If you have ever owned a puppy, you know how they like to chew and chew and then chew some more. Puppies are chewing machines. They chew to celebrate when they’re happy. They chew to calm themselves when they’re anxious. They chew to soothe their erupting teeth and ease the ache in their growing jaws. They chew because it’s fun. For a puppy, chewing is play. The playing puppy doesn’t always make us happy. A puppy will chew the soles from your wingtips or the brim off your best ball cap. A puppy will chew holes in your beachwear and leave teeth marks on the legs of your favorite stuffed chair. You may have tried to forestall the household damage by buying one of the “harmless but effective” spray products that claim to discourage chewing. We hoped it would work for our Charlie—“The Dood”—a goldendoodle and a powerful chewer. Instead he acquired a taste for the spray. Num, organic sour apple! When our leather furniture began to look like a giant chew toy to The Dood we decided that it was best to try to re-channel his powerful urge toward actual chew toys. And so began the hunt for the ideal dog toy. We bought some that made us smile—the jolly stuffed green crocodile, a worried-looking plush Mr. Bill, and the beguiling squeaking moose that became Charlie’s girlfriend. (I’ll say nothing more about this other than to note that a certain common surgery cooled his affections for Ms. Moose.) A short-lived rubber bug, whose eyes bugged out when chewed, drove The Dood crazy and continually cracked us up. We discovered that most of these cute dog toys had a life expectancy measured in days. In no time The Dood would chew off the adorable ears, masticate the button noses, munch the wooly legs, and tear loose the fuzzy tails. One of the most fetching toys, Scarecrow, persisted as a rag—a relic of the many throwing games we played. For The Dood, the best toy is one he can chew to pieces and gnaw to bits. Because chewing is play for dogs, it’s no wonder that American dog owners each spend between $25 and $150 annually for dog toys in a market of seventy-five million chew-happy U.S. dogs. Our quest for the ideal toy shifted three ways, toward the chewable object that is also impervious to chewing, toward the play object that will last for a time, and toward the destroyable object meant to satisfy the urge to chew.
The durable toys come ring-shaped for tugging, bone-shaped for gnawing, and ball-shaped for fetching and games of keep-away. Made from durable nylon or hard natural rubber, these can be scuffed, but they can’t be bitten through and so work counter to the planned obsolesce of most other dog toys. The Kong Extreme Dog Toy falls into the durable category; in fact it’s almost indestructible. Though we called it Red Ball for play purposes—“Go get the RED BALL!”—it is really three balls fused with a hollow center made to accommodate a dog biscuit. It looks like a red snowman. The middle of the scale between durable and disposable, the second group, is best represented by the braided, twisted, and pressed rawhide toys. (Real bones splinter, so people now prefer to give their dogs cured hide to chew.) Meant to be chomped into pulp—the pieces bitten off and eaten—these “bones” last for a few days or maybe a week. We’ve never tried a variation on this theme, pig ears and cow ears—“100% natural and baked to perfection” so says the advertising. Though the mutt would have no scruple about swallowing the thing, something about the prospect of seeing a partially gnawed ear on the kitchen floor held us back. But the most interesting and fun toys fall into the third group; and these are also the most ephemeral. The Dood likes an empty cardboard carton best; animals, like us, need not visit the toy store to find things to play with. Unpack the cans of seltzer and the bare box begs to be destroyed. For about the next 200 gleeful, growling seconds the box becomes the object of a play-frenzy. This high speed deconstruction process reduces the fabric toys to remnants. The Dood fiercely shakes the box and pushes it around and tears it and tosses up the pieces and shreds them to little bits. Then, breathing hard, ears cocked, eyes still spinning wildly, he stands on the scraps.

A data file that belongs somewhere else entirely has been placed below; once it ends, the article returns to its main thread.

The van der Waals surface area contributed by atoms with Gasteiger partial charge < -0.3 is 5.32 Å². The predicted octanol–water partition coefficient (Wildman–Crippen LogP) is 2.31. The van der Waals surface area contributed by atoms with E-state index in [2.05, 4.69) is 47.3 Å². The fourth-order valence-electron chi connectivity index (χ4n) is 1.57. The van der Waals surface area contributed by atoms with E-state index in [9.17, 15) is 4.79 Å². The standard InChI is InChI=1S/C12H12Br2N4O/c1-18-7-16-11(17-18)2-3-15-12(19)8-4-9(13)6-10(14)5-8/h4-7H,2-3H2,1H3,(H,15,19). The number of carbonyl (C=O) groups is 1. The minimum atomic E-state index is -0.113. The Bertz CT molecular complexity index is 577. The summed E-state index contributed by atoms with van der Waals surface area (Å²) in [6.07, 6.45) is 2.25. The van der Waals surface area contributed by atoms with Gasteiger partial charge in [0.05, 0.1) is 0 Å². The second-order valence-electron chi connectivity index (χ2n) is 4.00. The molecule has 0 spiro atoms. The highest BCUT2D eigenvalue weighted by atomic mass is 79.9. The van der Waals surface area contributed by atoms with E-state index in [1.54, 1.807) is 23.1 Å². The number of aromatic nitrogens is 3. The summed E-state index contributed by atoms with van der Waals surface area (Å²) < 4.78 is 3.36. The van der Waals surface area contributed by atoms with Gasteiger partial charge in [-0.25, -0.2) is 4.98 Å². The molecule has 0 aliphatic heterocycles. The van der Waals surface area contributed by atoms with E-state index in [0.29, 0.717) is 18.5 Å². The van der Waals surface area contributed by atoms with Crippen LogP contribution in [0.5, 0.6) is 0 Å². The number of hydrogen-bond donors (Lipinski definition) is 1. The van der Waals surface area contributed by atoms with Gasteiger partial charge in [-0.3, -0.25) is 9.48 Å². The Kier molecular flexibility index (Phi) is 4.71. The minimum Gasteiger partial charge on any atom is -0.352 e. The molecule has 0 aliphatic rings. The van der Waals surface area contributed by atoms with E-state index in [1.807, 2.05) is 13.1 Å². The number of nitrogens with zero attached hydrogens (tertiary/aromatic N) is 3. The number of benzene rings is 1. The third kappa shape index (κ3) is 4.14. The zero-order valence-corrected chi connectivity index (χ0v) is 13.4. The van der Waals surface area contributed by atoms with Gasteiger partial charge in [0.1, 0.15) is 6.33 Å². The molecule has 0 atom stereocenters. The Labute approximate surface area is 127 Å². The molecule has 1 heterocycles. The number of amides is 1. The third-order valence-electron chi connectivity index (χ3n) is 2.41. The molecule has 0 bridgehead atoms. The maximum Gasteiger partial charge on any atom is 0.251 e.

Play! What a buzz! Humans aren’t much for chewing as play, but when it comes to creative destruction, we understand the impulse. We put a lot of stock in construction toys like Erector Set and Lincoln Logs, but deconstructing things is just as much fun. If you’ve ever knocked over a tower of blocks, built a sand castle just to smash it, shot your plastic ship models with bb’s, given your Barbie a punk haircut, torn down a car engine, bought a ticket to the demo derby, or even built a campfire, you understand The Dood.